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Teaching photonic chips to learn

28.11.2022 - A novel hardware will speed up the training of machine learning systems.

Before a machine can perform intelli­gence tasks such as recognizing the details of an image, it must be trained. Training of modern-day artificial intelli­gence (AI) systems like Tesla’s autopilot costs several million dollars in electric power consumption and requires super­computer-like infra­structure. This surging AI appetite leaves an ever-widening gap between computer hardware and demand for AI. Photonic integrated circuits – optical chips – have emerged as a possible solution to deliver higher computing performance, as measured by the number of operations performed per second per watt used. However, though they’ve demons­trated improved core operations in machine intelligence used for data classi­fication, photonic chips have yet to improve the actual front-end learning and machine training process. 

Machine learning is a two-step procedure. First, data is used to train the system and then other data is used to test the performance of the AI system. Now, a team of researchers from the George Washington Univer­sity, Queens University, University of British Columbia and Princeton University set out to do just that. After one training step, the team observed an error and recon­figured the hardware for a second training cycle followed by additional training cycles until a suffi­cient AI perfor­mance was reached – e.g. the system is able to correctly label objects appearing in a movie. Thus far, photonic chips have only demons­trated an ability to classify and infer information from data. Now, researchers have made it possible to speed up the training step itself.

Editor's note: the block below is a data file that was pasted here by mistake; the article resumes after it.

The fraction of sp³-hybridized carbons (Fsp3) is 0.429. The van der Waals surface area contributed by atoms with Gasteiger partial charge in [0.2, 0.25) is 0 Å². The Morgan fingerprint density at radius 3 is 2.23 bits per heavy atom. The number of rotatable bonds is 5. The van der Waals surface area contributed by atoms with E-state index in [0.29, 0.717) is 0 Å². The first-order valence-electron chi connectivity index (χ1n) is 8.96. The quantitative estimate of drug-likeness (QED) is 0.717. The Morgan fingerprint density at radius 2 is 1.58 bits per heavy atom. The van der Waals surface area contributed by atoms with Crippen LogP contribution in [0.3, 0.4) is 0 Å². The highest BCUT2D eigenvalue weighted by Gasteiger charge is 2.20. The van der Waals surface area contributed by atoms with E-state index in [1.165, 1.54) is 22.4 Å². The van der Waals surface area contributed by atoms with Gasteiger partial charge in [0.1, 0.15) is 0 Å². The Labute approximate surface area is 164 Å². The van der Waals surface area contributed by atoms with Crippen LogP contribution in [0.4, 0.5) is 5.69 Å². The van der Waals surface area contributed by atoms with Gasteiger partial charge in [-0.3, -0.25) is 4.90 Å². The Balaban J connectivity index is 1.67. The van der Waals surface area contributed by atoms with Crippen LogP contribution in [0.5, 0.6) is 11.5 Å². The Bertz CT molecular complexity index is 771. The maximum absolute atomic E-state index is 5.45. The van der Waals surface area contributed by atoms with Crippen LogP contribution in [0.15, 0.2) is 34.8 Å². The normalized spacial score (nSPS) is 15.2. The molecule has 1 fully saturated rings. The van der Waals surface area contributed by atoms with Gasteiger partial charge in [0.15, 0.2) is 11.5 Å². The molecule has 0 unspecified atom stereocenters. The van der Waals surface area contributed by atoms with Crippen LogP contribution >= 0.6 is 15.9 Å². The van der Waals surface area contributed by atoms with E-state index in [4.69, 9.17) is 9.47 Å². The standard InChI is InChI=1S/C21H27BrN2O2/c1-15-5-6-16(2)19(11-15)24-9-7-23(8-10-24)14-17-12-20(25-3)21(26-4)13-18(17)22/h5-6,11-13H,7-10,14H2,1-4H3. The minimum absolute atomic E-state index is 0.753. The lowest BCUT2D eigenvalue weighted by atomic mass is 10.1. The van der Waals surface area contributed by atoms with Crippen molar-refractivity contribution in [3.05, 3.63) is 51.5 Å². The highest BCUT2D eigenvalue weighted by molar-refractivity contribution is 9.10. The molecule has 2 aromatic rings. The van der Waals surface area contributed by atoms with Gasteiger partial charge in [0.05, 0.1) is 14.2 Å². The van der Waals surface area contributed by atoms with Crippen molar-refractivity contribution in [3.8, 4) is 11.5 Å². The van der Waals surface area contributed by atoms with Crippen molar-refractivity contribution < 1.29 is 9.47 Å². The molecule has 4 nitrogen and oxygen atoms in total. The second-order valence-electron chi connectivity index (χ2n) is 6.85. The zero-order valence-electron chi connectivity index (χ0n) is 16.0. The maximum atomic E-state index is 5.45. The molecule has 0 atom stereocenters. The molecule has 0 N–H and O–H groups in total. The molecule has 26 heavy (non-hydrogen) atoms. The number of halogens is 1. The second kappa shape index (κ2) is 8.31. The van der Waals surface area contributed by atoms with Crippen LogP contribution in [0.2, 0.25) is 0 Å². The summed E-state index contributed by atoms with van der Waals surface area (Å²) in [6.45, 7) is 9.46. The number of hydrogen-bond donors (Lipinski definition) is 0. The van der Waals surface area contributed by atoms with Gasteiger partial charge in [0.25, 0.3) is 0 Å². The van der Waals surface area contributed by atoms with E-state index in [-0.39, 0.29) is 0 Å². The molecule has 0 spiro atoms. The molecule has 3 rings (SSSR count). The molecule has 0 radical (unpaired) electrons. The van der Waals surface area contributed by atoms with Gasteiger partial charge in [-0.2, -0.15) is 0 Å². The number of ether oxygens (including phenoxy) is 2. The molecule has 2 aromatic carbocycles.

This added AI capability is part of a larger effort around photonic tensor cores and other electronic-photonic appli­cation-specific integrated circuits (ASIC) that leverage photonic chip manu­facturing for machine learning and AI appli­cations. “This novel hardware will speed up the training of machine learning systems and harness the best of what both photonics and electronic chips have to offer. It is a major leap forward for AI hardware acceleration. These are the kinds of advancements we need in the semi­conductor industry as underscored by the recently passed CHIPS Act”, Volker Sorger from the George Washington University said. “The training of AI systems costs a signi­ficant amount of energy and carbon footprint. For example, a single AI trans­former takes about five times as much CO2 in elec­tricity as a gasoline car spends in its lifetime. Our training on photonic chips will help to reduce this overhead”, Bhavin Shastri from Queens University added. (Source: GWU)

Reference: M. J. Filipovich et al.: Silicon photonic architecture for training deep neural networks with direct feedback alignment, Optica 9, 1323 (2022); DOI: 10.1364/OPTICA.475493

Link: Devices & Intelligent Systems Laboratory, Dept. of Electrical and Computer Engineering, George Washington University, Washington DC, USA

Further Reading: A. Gonzalez & D. Costa: Programmable chips for 5G applications, PhotonicsViews 19, 38 (2022); DOI: 10.1002/phvs.202200002

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Welding with Civan's Ultrafast CBC-Laser: Basics, Opportunities and Challenges

The first part of the webinar will provide an overview of the fundamentals and challenges of the welding process and the features of the CIVAN CBC laser. The second part of the webinar will discuss approaches to take advantage of fast, arbitrary beam shaping to control process problems.

Register now

Digital tools or software can ease your life as a photonics professional by either helping you with your system design or during the manufacturing process or when purchasing components. Check out our compilation:

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